Fondly known as “the dancing policeman,” Winsor is remembered for his fancy footwork during his 10-year stint directing traffic in the 1950s and ’60s.

Winsor died in the late 1970s. His son, Fred Winsor Jr., said despite his father’s lively style, he was a private man.

It was years after his passing that he heard about many of his father’s accomplishments, including during the Second World War, where he got his training directing planes.

“Dad would never bring anything up and I’d find things out in the oddest ways,” said Winsor, who found out his father was on the Bismarck when he made an off-hand remark while watching a movie about it with him. 

“He was very low key.”

However, his father was well known wherever he went, Winsor said.

“It’s funny, but when I was about 10 or 11, I used to dread to go out anywhere with him because everybody knew him,” he said with a chuckle. “He would always stop and talk to people. … 

"But I was always very proud of him. He enjoyed (being a traffic cop).”

When Boland filled in for the full-time traffic cops at the intersection in 1984 and ’85, he says, he wasn’t as skilled as the likes of Winsor, Parsons and Miller.

“I remember it well and I remember how bad I was at it,” Boland said, laughing. “There was a skill to it, but I never learned it.”

“There was a skill to it, but I never learned it.” — RNC Chief Joe Boland

Boland said that as time passed and traffic increased, it became clear that having a traffic cop wasn’t a good idea anymore.

“With the increase in traffic and the challenge it became there, the traffic lights worked better than the rest of us,” he said.

But many people disagree, pointing out that a light system can’t have the discretionary judgment needed to handle the excessive traffic flow during peak times, when stopping on such a steep hill can prove to be unsafe — especially since another busy intersection at Water Street and Prescott Street was just four or five car lengths’ away.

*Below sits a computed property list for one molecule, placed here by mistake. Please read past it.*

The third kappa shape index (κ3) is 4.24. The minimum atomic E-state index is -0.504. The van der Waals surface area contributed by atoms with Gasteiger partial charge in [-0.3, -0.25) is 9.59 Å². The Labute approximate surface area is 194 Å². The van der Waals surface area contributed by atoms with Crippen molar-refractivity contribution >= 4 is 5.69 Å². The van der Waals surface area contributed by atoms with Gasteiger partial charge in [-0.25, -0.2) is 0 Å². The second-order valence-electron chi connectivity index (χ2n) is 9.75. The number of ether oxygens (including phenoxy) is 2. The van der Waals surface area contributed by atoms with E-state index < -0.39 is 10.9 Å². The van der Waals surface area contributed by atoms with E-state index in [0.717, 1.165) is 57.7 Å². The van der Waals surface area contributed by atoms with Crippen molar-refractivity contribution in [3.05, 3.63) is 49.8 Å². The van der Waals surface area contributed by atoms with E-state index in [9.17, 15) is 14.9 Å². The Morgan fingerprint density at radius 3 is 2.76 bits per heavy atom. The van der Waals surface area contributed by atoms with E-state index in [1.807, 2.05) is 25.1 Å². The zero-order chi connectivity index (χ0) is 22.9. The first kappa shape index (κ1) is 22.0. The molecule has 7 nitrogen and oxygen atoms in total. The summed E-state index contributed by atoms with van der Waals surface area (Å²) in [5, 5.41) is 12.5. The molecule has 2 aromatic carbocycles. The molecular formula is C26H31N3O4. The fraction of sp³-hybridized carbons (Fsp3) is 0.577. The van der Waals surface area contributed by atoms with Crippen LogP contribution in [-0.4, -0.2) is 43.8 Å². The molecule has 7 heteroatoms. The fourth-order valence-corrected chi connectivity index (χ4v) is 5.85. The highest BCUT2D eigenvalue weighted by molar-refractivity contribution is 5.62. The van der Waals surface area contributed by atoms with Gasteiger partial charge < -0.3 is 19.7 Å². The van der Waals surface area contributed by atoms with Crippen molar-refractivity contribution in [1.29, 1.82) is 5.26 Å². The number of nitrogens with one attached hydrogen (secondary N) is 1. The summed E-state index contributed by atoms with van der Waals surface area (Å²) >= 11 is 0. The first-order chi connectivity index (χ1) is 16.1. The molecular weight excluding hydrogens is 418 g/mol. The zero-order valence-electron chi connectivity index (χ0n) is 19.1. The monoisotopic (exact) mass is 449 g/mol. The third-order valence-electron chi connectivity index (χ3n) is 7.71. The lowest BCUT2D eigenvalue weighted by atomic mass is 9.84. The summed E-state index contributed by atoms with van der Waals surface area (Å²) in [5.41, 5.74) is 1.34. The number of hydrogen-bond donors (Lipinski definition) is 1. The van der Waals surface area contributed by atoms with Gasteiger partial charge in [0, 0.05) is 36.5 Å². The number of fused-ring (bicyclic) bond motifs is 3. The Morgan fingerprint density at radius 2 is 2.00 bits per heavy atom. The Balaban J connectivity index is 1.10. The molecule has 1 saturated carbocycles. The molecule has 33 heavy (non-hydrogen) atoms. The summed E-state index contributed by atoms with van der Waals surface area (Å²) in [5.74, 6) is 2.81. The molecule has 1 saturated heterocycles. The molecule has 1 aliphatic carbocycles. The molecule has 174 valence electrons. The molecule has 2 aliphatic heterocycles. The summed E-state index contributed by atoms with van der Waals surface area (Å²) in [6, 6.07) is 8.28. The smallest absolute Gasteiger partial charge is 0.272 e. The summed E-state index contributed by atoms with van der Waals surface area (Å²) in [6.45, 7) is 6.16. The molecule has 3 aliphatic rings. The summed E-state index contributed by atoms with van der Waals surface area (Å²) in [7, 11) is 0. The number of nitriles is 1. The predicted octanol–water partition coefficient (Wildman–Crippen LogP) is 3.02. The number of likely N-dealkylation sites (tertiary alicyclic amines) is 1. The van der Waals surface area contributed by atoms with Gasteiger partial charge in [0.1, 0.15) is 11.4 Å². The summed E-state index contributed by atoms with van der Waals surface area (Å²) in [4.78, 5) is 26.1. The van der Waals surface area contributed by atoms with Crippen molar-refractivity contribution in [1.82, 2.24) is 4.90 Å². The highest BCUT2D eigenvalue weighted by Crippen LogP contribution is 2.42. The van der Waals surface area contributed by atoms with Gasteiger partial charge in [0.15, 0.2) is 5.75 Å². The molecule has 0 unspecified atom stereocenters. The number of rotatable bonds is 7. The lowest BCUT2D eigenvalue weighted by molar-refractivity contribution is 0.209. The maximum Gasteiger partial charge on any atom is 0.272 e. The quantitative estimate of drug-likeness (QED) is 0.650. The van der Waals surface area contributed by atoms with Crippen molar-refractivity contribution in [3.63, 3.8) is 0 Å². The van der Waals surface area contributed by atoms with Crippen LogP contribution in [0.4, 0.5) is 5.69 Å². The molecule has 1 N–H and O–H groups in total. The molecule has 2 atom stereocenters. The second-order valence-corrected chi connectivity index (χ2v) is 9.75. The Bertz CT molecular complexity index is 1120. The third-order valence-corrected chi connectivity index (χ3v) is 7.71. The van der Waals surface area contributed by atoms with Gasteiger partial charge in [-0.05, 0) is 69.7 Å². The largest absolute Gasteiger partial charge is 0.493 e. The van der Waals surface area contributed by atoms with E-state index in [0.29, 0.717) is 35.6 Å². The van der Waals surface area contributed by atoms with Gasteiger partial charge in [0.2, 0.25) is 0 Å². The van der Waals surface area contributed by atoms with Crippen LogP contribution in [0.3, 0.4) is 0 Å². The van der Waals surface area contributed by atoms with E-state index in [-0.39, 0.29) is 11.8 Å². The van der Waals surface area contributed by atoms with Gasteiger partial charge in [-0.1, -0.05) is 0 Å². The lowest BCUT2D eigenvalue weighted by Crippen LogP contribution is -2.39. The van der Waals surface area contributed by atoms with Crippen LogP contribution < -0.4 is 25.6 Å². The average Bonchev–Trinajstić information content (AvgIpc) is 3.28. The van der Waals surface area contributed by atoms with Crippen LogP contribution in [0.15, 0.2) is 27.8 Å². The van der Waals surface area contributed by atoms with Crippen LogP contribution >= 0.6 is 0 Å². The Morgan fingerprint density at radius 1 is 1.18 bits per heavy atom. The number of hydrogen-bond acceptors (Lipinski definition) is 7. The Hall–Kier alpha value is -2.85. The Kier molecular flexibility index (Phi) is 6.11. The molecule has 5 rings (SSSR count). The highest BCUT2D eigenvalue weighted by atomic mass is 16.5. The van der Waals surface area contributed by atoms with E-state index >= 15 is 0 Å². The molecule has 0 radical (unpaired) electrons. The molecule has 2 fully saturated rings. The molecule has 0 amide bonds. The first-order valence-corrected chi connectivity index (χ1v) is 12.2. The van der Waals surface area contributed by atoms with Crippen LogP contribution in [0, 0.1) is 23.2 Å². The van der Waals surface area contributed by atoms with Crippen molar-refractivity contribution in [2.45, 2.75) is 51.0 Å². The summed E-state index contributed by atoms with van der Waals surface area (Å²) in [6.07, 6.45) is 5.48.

When the automatic lights were installed at the intersection in the 1990s at a cost of $250,000, responsibility for traffic control fell to the city.

According to Telegram reports at the time, a heated debate at city council in 1996 resulted in the city appointing its own traffic control officers to do the job during peak tourist season. Then-deputy mayor Andy Wells was vehemently opposed, estimating it would cost up to $15,000 per officer for the period of June to August.

In sharp contrast to the RNC officers’ uniforms, city traffic staff had to wear orange and yellow safety vests.

The RNC did reinstate the traffic cop free of charge for the summer of 1996 for its 125th anniversary celebrations, as well as for Cabot 500 events in 1997.

Boland said he has spoken with Deputy Mayor Sheilagh O’Leary, who has asked the RNC to consider bringing back the traffic cop during the summer as a tourist attraction.

“I don’t know if it’ll happen. We may do it for certain occasions,” Boland said. “But it’s a skill and you just don’t jump in and start directing traffic. For safety reasons, you have to train people to do it to make sure they know what they’re doing.”

If it happens, Miller says he’d be ready, willing and able.

“I’d come back tomorrow if they wanted me to,” he said, laughing. “I’ve still got the uniform and I’ve still got a good set of arms on me. Just say the word.”

Twitter: @TelyRosie